Seattle Mayor Ed Murray is the city’s most popular elected official by a wide margin and two liberal members of the City Council aren’t doing too shabby either, according to a memo based on a new poll.
When asked about the mayor, 70 percent of respondents said they had a favorable impression of Murray, who was elected last year.
Just 23 percent said they had an unfavorable impression of Murray, while others gave no rating. More than 90 percent of respondents said they recognized the mayor’s name, according to the memo.
“I’ve seen other polls where the mayor’s numbers were high, but 70 percent favorable is just an incredibly strong number,” said Andrew Thibault, a principal at EMC research.
“People are feeling optimistic right now and the mayor is getting credit for that,” Thibault added, saying other polling has shown that voters think the city is moving in the right direction.
Publicola at Seattle Met first reported on the telephone poll, which wrapped up last week.
The poll surveyed 711 people likely to vote in Seattle’s November 2015 election, Thibault said. Murray won’t be on the ballot, but all nine council seats will be up for grabs.
Kshama Sawant, elected to the council last year with help from the Socialist Alternative party, scored a 50 percent favorable rating. She was bested only by another of the council’s more liberal members, Nick Licata, who notched a 51 percent rating.
Council President Tim Burgess was next with 45 percent, followed by Sally Clark with 38, Tom Rasmussen with 35 and Mike O’Brien with 30.
Sawant drew by far the highest percentage of unfavorable views, with 30 percent. That may not be a surprise, considering her loud and proud tax-the-wealthy agenda. Sawant’s 80 percent name-recognition was also very high.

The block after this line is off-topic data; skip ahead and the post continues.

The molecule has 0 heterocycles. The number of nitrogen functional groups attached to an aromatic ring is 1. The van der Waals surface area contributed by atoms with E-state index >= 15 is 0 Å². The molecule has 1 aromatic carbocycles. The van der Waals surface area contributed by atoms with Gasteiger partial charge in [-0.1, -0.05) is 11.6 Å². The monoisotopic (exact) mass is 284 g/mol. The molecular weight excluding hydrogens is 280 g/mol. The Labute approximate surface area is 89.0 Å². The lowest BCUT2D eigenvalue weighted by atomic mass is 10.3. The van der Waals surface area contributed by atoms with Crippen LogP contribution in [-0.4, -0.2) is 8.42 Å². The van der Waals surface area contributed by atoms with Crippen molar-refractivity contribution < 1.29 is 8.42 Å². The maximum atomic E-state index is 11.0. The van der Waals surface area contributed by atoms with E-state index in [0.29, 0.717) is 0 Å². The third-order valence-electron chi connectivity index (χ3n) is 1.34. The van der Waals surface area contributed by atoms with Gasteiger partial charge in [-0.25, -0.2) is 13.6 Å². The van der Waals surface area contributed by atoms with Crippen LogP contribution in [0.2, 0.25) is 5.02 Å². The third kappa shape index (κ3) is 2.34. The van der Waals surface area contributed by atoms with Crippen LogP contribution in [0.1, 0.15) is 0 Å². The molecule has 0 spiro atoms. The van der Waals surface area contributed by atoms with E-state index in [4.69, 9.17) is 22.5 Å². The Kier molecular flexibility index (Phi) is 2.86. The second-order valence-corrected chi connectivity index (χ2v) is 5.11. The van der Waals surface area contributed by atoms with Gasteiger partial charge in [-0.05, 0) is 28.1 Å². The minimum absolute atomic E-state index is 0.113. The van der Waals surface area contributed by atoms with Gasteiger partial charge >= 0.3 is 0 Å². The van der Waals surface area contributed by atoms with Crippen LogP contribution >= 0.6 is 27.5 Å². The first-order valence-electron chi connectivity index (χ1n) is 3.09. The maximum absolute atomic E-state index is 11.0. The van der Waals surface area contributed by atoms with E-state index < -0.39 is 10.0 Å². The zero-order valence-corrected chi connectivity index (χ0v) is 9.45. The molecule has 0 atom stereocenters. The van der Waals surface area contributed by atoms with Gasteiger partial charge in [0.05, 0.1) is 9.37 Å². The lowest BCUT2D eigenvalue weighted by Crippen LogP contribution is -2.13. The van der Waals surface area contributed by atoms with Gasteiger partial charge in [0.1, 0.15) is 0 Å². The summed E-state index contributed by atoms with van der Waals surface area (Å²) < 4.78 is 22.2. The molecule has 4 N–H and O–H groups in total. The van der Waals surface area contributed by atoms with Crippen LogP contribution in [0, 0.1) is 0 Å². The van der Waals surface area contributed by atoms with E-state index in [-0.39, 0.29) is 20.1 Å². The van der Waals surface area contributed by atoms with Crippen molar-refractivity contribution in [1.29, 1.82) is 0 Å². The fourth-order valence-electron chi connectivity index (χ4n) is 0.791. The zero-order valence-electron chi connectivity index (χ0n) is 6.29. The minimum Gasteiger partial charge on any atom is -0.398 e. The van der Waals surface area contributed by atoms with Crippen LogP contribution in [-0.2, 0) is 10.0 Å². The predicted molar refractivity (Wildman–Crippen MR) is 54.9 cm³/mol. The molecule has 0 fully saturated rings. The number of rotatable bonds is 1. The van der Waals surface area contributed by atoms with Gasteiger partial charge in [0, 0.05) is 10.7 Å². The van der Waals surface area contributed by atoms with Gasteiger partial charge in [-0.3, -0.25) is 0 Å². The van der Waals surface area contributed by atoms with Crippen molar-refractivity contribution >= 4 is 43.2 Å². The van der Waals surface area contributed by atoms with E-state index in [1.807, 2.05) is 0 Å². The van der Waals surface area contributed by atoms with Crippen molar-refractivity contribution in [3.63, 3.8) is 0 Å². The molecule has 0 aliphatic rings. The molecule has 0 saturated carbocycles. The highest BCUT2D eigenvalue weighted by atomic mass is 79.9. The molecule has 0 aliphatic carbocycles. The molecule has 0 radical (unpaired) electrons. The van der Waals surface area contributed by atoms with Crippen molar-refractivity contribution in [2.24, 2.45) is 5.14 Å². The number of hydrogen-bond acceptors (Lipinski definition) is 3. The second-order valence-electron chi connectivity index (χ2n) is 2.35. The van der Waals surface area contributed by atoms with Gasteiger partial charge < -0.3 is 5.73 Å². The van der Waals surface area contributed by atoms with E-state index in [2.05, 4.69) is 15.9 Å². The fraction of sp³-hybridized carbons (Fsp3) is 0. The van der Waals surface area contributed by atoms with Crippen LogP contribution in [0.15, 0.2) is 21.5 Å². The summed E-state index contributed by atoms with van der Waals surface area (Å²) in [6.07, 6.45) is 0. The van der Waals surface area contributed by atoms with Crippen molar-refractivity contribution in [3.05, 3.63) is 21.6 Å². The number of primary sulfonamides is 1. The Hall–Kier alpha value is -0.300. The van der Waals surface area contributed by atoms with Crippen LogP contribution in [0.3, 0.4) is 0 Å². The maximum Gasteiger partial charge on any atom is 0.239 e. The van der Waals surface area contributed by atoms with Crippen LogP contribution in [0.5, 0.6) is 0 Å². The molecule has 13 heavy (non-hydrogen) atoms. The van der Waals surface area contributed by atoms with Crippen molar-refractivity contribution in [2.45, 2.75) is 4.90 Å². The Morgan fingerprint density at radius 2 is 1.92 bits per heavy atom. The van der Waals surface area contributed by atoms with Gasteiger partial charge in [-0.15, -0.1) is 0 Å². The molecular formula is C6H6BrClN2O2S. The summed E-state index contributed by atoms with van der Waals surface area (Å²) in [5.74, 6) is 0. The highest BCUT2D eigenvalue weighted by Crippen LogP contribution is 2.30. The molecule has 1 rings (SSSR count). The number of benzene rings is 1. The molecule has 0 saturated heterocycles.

“She has a more polarizing effect than the others, but her favorable rating is very strong,” said Thibault, noting Sawant was the public face of the successful movement earlier this year for a higher minimum wage in Seattle.
Licata, Sawant, Burgess, Clark, Rasmussen and O’Brien were all viewed more favorably than unfavorably citywide.
Bruce Harrell, Jean Godden and Sally Bagshaw don’t show up in the poll’s citywide favorable ratings. But they do in the poll’s district results.
The council is moving to representation based on geography for seven of its nine seats in 2015, and Harrell’s name registered with 60 percent of respondents in his home 2nd District, which covers Southeast Seattle. His favorable rating there was 42 percent among voters polled.
Sawant, Licata and Godden were even more popular in their own districts, while Rasmussen, Bagshaw and O’Brien were less popular near home but were still viewed more favorably than unfavorably among district voters polled.
“With the move to council elections by district, the thinking was that this suggested some kind of growing dissatisfaction with the council as a whole and that 2015 might be a really strong ‘change’ election,” Thibault said, noting the results don’t bear that out.
What characterized councilmembers most within their districts was name-recognition.
For instance, just 41 percent of respondents in O’Brien’s 6th District, which covers Northwest Seattle, knew him well enough to rate him.
Most of the current council members have registered re-election campaigns, with only Licata and O’Brien staying out so far, and the poll showed “no red flags” for the incumbents, Thibault said.
In a hypothetical four-way race for the council’s two at-large seats, Licata and Clark received the most first-choice votes from poll respondents.
The poll, commissioned by an undisclosed private party, asked voters additional, unrelated questions that EMC Research hasn’t made public.
Seattle Ethics and Elections Commission records show that the campaign for Seattle Proposition No. 1B, a ballot measure in the current election supported by the Murray and the Council, has recently used EMC Research for telephone interviews.